REVIEW: Charlie Parr’s Album Breathes New Perspective


Charlie Parr released his new album back in September, and regrettably I’m just now getting to it. Released via Red House Records, it’s an eponymously titled album that does a fine job of capturing a batch of new songs as well as new studio versions of some classics/audience favorites from Parr’s career. The Minnesota folk/blues troubadour recorded this new album at Pachyderm studios in Canyon Falls, MN and sees the accompaniment of album co-producer Liz Draper on bass, Mikkel Beckman on percussion, Jeff Mitchell on electric guitar, accordion, organ and backing vocals, as well as Dave Hundrieser on harmonica. Still, the true star of the album is of course Charlie Parr, armed with his resonator and 12 string guitars, and a collection of story songs that reveal Parr at his best.

The journey to this album was fraught with difficulties. A freak accident while skateboarding with his daughter left Parr with a destroyed right shoulder and a debatable prognosis of when he’d be able to play guitar again. Or more importantly, if he’d ever be able to play again. Parr battled depression and other less than ideal mindsets, but persevered, and thanks to determination and physical therapy, he’s back at it. The injury and recovery caused Parr to reassess, come to a musical and mental reckoning if you will. Parr had to relearn playing guitar and look back on a vast iunventory of songs he’s written over the years. The results, speak for themselves. Charlie Parr is a collection of honest, sincere folk/blues poetry spoken from a master.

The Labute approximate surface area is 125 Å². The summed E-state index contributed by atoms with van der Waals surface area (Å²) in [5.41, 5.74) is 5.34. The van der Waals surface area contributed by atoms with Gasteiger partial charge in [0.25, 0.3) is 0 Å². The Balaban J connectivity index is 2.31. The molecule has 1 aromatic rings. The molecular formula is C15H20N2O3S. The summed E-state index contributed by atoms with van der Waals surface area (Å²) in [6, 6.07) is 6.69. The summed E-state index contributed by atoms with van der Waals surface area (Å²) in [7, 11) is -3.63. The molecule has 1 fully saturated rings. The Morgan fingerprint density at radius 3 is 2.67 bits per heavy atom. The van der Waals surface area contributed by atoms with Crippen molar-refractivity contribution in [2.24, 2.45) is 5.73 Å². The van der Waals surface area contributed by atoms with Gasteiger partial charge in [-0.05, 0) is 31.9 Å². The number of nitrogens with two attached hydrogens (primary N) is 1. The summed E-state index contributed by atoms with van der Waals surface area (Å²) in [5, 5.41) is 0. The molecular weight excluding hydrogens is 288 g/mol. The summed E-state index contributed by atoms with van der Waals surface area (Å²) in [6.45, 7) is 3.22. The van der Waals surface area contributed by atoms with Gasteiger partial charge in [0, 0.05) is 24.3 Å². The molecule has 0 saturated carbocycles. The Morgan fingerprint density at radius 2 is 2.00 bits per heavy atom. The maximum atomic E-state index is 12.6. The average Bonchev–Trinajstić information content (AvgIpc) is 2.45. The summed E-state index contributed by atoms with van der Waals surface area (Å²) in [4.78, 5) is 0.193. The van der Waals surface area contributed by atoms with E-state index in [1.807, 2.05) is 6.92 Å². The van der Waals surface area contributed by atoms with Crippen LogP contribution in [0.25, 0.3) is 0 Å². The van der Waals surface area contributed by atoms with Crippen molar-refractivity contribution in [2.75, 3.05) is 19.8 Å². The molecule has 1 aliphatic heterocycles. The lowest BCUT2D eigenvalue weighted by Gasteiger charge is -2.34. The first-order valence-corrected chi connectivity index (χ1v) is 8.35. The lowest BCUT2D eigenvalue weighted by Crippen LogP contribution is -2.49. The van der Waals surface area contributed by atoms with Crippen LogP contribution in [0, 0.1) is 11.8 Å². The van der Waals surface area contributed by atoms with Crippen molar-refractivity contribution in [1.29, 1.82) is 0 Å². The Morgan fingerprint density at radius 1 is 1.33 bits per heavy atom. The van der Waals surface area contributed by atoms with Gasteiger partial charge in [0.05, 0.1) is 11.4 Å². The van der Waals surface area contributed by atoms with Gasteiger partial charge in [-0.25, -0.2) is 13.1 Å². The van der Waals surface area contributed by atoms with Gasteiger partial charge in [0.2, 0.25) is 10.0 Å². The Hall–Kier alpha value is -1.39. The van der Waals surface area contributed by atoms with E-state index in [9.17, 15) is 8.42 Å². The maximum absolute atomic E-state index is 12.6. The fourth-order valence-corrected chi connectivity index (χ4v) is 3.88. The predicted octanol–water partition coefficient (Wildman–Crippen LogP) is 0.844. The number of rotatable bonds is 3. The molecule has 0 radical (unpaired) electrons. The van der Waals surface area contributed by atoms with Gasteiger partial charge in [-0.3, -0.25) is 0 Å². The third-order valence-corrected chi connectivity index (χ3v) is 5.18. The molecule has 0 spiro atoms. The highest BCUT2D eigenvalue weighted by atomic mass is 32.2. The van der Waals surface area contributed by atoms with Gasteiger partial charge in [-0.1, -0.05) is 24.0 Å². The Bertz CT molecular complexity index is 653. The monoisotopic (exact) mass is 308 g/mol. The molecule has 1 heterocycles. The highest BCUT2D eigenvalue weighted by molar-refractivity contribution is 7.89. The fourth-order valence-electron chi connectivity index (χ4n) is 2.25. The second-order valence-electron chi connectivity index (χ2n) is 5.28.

The songs Parr chose for this album tell his story whether written by him personally, or his peers. “Twenty-five, Forty-one” is a song by Hüsker Dü alum, the late Grant Hart. “Running Jumping Standing Still” came to Parr via the personally influential musician and songwriter, the late Spider John Koerner, But it’s on his own deeper catalog songs that finds Parr really shining. While injured, Parr found himself revisiting his songs and meditating on what originally influenced them and how they’ve changed and matured over the years. From there, he breathed new perspective and life into a select few, such as the beautifully dark “Cheap Wine.” Other highlights for me included, “Mag Wheels,” “On Stealing A Sailboat,” and “Annie Melton.”

Charlie Parr has been on my radar for at least a decade now. My good friend Tom Harmon has championed him from early on, even directing me to some live recordings he’d made at several Parr shows. From there I dabbled into several of Parr’s studio albums and always came away impressed. For those looking for a good starting point, Charlie Parr is as good as it gets, short of seeing the man himself performing these songs in an intimate room. Highly recommended.

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